When an employee complains about some form of discrimination, review the record to help you assess the claim. For example, if the employee says he didn’t get a promotion because his female supervisor favors women, looking over her promotion practices won’t take long and can reassure you that the employee has no case.
Recent case: Wildfred Wharff claimed that his female supervisor promoted women more often than men—to the tune of 80% of the time. But when HR looked at all promotions the supervisor had recommended over recent years, the result was actually that she had promoted men 50% of the time.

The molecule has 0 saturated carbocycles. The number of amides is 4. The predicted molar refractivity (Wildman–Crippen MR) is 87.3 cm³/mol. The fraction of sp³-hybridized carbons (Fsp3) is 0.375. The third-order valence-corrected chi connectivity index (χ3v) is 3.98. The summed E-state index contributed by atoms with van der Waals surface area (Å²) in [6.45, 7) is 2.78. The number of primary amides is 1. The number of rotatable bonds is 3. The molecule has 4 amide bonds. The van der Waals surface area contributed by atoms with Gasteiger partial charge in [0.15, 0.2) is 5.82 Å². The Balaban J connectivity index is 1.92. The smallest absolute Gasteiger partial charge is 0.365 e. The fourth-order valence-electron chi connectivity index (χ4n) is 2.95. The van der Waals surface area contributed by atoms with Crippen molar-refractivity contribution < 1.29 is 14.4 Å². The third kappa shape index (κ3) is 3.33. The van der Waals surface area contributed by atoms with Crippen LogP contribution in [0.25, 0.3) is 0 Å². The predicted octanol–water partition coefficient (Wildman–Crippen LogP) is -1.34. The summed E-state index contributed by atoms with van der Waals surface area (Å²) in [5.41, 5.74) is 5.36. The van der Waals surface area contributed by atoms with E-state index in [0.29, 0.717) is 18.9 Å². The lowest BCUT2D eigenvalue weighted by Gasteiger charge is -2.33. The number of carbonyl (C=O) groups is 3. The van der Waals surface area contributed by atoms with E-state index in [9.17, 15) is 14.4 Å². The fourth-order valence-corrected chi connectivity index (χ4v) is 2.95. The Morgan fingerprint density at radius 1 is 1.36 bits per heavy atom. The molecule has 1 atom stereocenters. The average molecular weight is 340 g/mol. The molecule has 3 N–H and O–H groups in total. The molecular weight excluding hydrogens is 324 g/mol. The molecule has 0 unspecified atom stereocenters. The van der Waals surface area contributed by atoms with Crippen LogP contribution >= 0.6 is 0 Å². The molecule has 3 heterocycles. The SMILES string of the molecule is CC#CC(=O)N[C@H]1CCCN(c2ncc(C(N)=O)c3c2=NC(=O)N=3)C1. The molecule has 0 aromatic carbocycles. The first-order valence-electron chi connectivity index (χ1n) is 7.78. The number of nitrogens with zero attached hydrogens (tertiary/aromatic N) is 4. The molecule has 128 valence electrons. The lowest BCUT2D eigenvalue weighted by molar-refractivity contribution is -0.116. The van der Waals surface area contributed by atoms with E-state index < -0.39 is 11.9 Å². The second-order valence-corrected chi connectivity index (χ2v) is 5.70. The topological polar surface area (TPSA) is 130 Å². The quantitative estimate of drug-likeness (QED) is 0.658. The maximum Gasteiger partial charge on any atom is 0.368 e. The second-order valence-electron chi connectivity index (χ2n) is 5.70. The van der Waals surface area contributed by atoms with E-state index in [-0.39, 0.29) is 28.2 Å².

Wharff sued, but got nowhere when the employer showed the court its analysis. (Wharff v. State University of New York, No. 09-4524, 2nd Cir., 2011)
Final note: When checking for gender bias in promotions, weigh your record against the actual proportion of men and women in the potential candidate pool.
- Public employers aren't immune to FMLA reinstatement requirements
- Dazzle your managers with 'constructive disagreement'
- Track discipline to ensure equal treatment for equal offenses, regardless of protected class
- Don't punish religious principles for non-job-related reasons
- Follow promotion rules to stop unexpected suits